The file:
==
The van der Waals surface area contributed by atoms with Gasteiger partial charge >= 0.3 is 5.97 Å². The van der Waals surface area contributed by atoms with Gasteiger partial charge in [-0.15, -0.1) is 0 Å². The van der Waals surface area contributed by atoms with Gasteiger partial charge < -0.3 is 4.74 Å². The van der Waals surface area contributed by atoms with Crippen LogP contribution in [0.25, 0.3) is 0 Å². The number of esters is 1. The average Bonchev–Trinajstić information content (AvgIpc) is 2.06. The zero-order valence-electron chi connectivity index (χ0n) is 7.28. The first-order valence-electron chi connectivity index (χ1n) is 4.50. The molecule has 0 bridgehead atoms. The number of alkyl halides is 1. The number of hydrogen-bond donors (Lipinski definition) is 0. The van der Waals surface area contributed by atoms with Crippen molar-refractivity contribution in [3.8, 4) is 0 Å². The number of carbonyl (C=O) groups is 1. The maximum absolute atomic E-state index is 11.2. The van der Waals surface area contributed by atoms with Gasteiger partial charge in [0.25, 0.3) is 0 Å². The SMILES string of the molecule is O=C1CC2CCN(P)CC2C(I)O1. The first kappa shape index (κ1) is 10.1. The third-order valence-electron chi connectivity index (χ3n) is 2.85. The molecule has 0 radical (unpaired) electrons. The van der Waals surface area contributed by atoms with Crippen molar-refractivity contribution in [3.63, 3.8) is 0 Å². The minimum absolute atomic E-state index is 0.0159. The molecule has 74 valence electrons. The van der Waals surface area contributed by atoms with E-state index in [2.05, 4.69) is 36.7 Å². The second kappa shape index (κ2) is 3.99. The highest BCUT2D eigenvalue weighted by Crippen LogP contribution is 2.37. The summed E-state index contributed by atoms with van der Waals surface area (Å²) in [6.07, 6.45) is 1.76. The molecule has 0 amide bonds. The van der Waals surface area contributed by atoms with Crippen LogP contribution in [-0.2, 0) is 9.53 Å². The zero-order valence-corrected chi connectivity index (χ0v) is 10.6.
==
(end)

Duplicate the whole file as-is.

The van der Waals surface area contributed by atoms with Gasteiger partial charge >= 0.3 is 5.97 Å². The van der Waals surface area contributed by atoms with Gasteiger partial charge in [-0.15, -0.1) is 0 Å². The van der Waals surface area contributed by atoms with Gasteiger partial charge < -0.3 is 4.74 Å². The van der Waals surface area contributed by atoms with Crippen LogP contribution in [0.25, 0.3) is 0 Å². The number of esters is 1. The average Bonchev–Trinajstić information content (AvgIpc) is 2.06. The zero-order valence-electron chi connectivity index (χ0n) is 7.28. The first-order valence-electron chi connectivity index (χ1n) is 4.50. The molecule has 0 bridgehead atoms. The number of alkyl halides is 1. The number of hydrogen-bond donors (Lipinski definition) is 0. The van der Waals surface area contributed by atoms with Crippen molar-refractivity contribution in [3.8, 4) is 0 Å². The number of carbonyl (C=O) groups is 1. The maximum absolute atomic E-state index is 11.2. The van der Waals surface area contributed by atoms with Gasteiger partial charge in [0.25, 0.3) is 0 Å². The SMILES string of the molecule is O=C1CC2CCN(P)CC2C(I)O1. The first kappa shape index (κ1) is 10.1. The third-order valence-electron chi connectivity index (χ3n) is 2.85. The molecule has 0 radical (unpaired) electrons. The van der Waals surface area contributed by atoms with Crippen molar-refractivity contribution in [3.63, 3.8) is 0 Å². The minimum absolute atomic E-state index is 0.0159. The molecule has 74 valence electrons. The van der Waals surface area contributed by atoms with E-state index in [2.05, 4.69) is 36.7 Å². The second kappa shape index (κ2) is 3.99. The highest BCUT2D eigenvalue weighted by Crippen LogP contribution is 2.37. The summed E-state index contributed by atoms with van der Waals surface area (Å²) in [6.07, 6.45) is 1.76. The molecule has 0 amide bonds. The van der Waals surface area contributed by atoms with Crippen LogP contribution in [-0.2, 0) is 9.53 Å². The zero-order valence-corrected chi connectivity index (χ0v) is 10.6.